Keep in mind: structures of oppression compromise the time people have to donate as volunteers. And setting up and conducting interviews is a labor-intensive process that makes a major contribution to trans history and trans organizing. Volunteering your time and labor as an interviewer can be a valuable role for an ally. (And deferring only to trans people as interviewers puts the onus on us to perform the large majority of the project’s unpaid work.)

 

Some trans people do prefer to be interviewed by trans people. Our advice is: ask! And respect a person’s preferences, but let that be their call. For many, the most important thing is being interviewed by a friend, comrade, or someone they feel close to or appreciated by. Finally, the NYC TOHP centers the intersections of trans issues with other axes of oppression. Especially for those of us who experience multiple kinds of marginalization, being trans is not necessarily the sole defining aspect of our identity. And sharing any aspect of identity, a background, or an experience with a narrator is a great asset to bring to interviewing—whether or not that common denominator is being trans.

 

Aside from interviewing, cis people can also support the project by:

  1. Getting involved in all the non-interviewing work detailed above.

  2. Donating to the project! We are volunteer-run and operate on a small budget. Also, we are indebted to critiques of the Nonprofit Industrial Complex, so the NYC TOHP is not 501(c) organization. As a result, we have limited access to foundation funding. This makes grassroots donations even more crucial to the work we do.

 

3) I’d like to be an interviewer but I don’t know any trans people to interview. Can you match me up with someone to interview?

 

Sharing one’s life story can be a very intimate and vulnerable experience. We do have a group of core interviewers who conduct interviews with people they don’t know personally. But out of respect for narrators, we almost never pair volunteers who are new to the project with narrators they don’t know. If you’re new to interviewing, we generally ask that you start by interviewing someone you have a prior relationship with. That pre-existing relationship is key in allowing you to provide support to your narrator while you’re still developing your skills as an interviewer.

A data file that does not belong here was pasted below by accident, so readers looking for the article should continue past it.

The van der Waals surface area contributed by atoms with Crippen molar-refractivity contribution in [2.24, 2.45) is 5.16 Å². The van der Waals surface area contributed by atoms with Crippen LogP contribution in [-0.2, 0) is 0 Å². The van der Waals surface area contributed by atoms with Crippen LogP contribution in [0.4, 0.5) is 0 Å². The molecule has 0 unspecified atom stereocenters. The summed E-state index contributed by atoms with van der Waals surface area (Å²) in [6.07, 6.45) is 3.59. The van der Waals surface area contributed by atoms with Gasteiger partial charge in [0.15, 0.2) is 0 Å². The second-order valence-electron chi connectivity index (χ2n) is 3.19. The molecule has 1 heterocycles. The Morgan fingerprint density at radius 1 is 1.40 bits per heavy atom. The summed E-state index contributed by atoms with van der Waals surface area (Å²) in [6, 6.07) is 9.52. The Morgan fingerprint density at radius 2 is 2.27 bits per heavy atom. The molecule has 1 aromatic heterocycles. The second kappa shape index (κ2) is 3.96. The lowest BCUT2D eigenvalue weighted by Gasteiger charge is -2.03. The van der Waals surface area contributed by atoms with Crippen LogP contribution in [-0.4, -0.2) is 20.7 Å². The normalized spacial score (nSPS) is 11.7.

4) I’d like to be interviewed (or: I know someone who wants to be interviewed). But I’d prefer to have someone from the project do it, not a friend. Can you do that?

 

We welcome interviews from all trans people who have a connection to NYC, but we especially prioritize the stories of trans people of color and low-income trans people. Generally, we reserve our limited pool of core interviewers for those communities. If you or a trans person you know identifies as POC and/or low-income, we’d love to include your stories—so please do drop us a line and we’ll discuss matching you up with an interviewer who would be a good fit.

 

5) I’d like to use some of the interview material for a project I’m working on. Can I have permission to do that?

 

The NYC TOHP is committed to public history, and all of the archive is public domain. So anyone can use material from it, and you don’t need our permission to do so. We want trans oral history to be accessible and used for all kinds of work! But we appreciate being told if you plan to use interview material, and appreciate being cited/credited in your work. If you have the capacity, we certainly accept donations for use of material (sort of like how many archives charge permissions fees). But it’s not required.

 

6) Can someone from the project make an appearance at my organization (or school, community group, etc)?

 

Sure! Labor capacity permitting. Project organizers and participants have spoken by invitation on trans history, oral and public history, the politics of archiving, the relationship between trans history and anti-oppression work, and other issues. We also conduct oral history training sessions, and we coordinate Jay Toole’s excellent Queer History Walking Tours. Depending on your institution, we sometimes charge honoraria to support the project and its participants.

 

7) I have a personal collection of physical materials/documents that are pertinent to trans history, and I’d like to donate them to an archive that can preserve them. Can I give my materials to you?

 

That’s a great question! We really, really want to make arrangements so that we can house physical records as well as audio recordings. But that’s still in the works. However, if you have personal collections relevant to trans history, and you’re looking for an archival home for them, please do let us know! We’re trying to gather as much information as we can about what personal collections are out there, and what specific needs there are for a physical archive.